It’s been nearly 6 months since the first post was published at Pick the Brain. Over the course of 97 posts and 1602 comments, traffic has grown to over 3,000 unique visitors a day, over 2200 readers have subscribed to the RSS feed, and several articles have been featured on the popular pages of Digg, Del.icio.us, Reddit, StumbleUpon, and Netscape. It isn’t the most amazing start (there have certainly been bumps along the way) but I’m proud of what I’ve built and optimistic the site will continue to grow.I want to share what I’ve learned, but it’d be pointless to try explaining it all. Rather, I’ve compiled a list of the 27 most important lessons.
- Just in case you don’t get past number one, my two most important points are a) help people solve a problem, it’s the most powerful way to keep them coming back, and b) differentiate yourself. There are so many blogs that if you don’t stand out, you’ll get lost in the crowd.
- Blogging is not a great way to make money. I don’t care what Pavlina says his earnings are. It takes talent, effort, and patience. Only do it if you love to write and have something to say. Be prepared to invest 2-3 years before seeing any serious returns.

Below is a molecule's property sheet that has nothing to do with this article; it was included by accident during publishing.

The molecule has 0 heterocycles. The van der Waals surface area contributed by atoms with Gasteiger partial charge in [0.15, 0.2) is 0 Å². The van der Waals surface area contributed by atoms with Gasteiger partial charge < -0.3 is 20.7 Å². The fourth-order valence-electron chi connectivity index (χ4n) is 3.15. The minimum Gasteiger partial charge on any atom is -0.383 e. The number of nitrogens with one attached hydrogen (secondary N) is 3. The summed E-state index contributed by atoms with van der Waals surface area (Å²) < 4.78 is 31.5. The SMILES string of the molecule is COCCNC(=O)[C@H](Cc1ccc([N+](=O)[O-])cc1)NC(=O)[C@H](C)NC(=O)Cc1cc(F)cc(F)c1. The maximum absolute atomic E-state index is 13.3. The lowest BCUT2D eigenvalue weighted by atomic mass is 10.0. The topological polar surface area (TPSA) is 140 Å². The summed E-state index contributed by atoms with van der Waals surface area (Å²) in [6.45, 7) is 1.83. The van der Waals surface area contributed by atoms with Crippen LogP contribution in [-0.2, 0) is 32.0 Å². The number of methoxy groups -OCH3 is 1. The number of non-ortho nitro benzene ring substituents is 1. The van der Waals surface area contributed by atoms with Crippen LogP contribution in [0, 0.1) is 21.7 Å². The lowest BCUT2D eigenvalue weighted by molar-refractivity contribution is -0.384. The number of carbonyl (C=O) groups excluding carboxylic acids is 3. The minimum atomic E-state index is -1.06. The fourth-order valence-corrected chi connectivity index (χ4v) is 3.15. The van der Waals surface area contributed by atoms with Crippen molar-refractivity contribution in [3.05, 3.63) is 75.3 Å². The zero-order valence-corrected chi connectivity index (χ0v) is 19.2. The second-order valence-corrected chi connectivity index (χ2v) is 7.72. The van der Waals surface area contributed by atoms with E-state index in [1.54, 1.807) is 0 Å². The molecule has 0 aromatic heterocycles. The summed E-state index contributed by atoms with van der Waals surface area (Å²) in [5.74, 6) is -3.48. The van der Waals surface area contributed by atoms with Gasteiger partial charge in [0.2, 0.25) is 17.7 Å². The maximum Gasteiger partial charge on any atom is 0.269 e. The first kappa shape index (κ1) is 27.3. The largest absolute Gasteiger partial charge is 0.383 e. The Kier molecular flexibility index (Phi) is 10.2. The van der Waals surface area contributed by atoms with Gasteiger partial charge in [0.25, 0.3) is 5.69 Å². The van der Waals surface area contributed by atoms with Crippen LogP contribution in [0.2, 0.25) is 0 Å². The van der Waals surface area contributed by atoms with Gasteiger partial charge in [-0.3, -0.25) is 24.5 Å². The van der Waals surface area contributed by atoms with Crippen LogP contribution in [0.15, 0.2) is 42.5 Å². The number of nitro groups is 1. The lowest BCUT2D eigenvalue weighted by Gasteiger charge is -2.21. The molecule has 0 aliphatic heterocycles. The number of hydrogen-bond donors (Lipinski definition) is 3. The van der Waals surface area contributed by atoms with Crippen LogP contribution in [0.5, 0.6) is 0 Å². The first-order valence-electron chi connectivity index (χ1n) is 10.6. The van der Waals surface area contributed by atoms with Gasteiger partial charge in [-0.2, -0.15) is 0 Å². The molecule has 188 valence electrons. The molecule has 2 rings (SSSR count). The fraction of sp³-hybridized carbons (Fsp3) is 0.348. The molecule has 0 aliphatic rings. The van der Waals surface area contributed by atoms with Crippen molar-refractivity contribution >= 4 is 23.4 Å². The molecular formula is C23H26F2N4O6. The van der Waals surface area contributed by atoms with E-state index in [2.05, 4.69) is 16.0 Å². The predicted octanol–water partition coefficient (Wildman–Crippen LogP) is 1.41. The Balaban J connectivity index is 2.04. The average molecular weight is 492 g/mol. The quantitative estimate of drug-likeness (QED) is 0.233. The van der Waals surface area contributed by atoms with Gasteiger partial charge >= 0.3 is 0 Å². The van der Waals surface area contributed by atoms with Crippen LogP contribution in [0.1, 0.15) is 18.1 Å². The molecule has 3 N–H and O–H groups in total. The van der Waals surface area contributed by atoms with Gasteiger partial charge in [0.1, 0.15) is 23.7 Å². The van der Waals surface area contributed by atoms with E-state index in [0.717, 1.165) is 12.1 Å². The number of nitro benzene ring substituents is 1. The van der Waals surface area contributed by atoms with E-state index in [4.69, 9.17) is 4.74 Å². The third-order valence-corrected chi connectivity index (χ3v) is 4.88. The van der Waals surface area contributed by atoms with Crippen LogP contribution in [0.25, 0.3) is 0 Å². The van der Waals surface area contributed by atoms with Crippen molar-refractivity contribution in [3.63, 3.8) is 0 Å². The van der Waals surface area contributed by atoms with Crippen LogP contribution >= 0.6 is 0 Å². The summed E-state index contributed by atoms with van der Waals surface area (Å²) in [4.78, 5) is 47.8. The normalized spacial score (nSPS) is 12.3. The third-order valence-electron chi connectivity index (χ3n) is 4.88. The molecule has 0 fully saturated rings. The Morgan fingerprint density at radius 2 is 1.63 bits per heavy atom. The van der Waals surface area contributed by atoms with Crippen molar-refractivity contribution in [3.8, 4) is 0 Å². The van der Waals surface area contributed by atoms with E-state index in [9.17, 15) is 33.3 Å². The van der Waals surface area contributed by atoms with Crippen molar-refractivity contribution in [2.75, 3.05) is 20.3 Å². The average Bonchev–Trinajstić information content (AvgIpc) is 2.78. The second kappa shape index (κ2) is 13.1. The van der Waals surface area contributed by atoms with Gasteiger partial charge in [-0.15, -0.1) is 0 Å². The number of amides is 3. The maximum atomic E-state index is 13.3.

- Make it as easy as possible for people to subscribe to your RSS feed. Subscribing is the best thing a reader can do.
- Offer a full feed, even if it means people visit the site less often. A person reading you is always better than a person not reading you. Make it easy.
- If you aren’t sure a post is good, sit on it for a day. If you still aren’t convinced, delete it. A bad post is worse than no post. Bad posts make people question if your blog is worth reading. When you make a bad post (and you will) learn from it and move on.